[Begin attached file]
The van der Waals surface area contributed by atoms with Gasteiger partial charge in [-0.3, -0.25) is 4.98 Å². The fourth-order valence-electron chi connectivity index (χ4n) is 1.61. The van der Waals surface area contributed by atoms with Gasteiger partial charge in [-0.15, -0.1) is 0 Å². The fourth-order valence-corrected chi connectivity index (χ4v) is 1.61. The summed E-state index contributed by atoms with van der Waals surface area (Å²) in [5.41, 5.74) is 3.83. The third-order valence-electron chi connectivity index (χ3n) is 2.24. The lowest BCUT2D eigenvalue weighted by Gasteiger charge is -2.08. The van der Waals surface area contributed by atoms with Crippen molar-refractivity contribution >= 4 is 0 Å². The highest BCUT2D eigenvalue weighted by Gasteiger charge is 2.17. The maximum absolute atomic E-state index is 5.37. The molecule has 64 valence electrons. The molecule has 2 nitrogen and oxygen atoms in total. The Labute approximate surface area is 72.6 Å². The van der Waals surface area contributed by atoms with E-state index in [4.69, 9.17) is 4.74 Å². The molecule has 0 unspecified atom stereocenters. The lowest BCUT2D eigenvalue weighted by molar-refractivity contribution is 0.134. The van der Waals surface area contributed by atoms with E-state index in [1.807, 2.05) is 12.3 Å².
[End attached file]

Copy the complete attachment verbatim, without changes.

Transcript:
The van der Waals surface area contributed by atoms with Gasteiger partial charge in [-0.3, -0.25) is 4.98 Å². The fourth-order valence-electron chi connectivity index (χ4n) is 1.61. The van der Waals surface area contributed by atoms with Gasteiger partial charge in [-0.15, -0.1) is 0 Å². The fourth-order valence-corrected chi connectivity index (χ4v) is 1.61. The summed E-state index contributed by atoms with van der Waals surface area (Å²) in [5.41, 5.74) is 3.83. The third-order valence-electron chi connectivity index (χ3n) is 2.24. The lowest BCUT2D eigenvalue weighted by Gasteiger charge is -2.08. The van der Waals surface area contributed by atoms with Crippen molar-refractivity contribution >= 4 is 0 Å². The highest BCUT2D eigenvalue weighted by Gasteiger charge is 2.17. The maximum absolute atomic E-state index is 5.37. The molecule has 64 valence electrons. The molecule has 2 nitrogen and oxygen atoms in total. The Labute approximate surface area is 72.6 Å². The van der Waals surface area contributed by atoms with E-state index in [4.69, 9.17) is 4.74 Å². The molecule has 0 unspecified atom stereocenters. The lowest BCUT2D eigenvalue weighted by molar-refractivity contribution is 0.134. The van der Waals surface area contributed by atoms with E-state index in [1.807, 2.05) is 12.3 Å².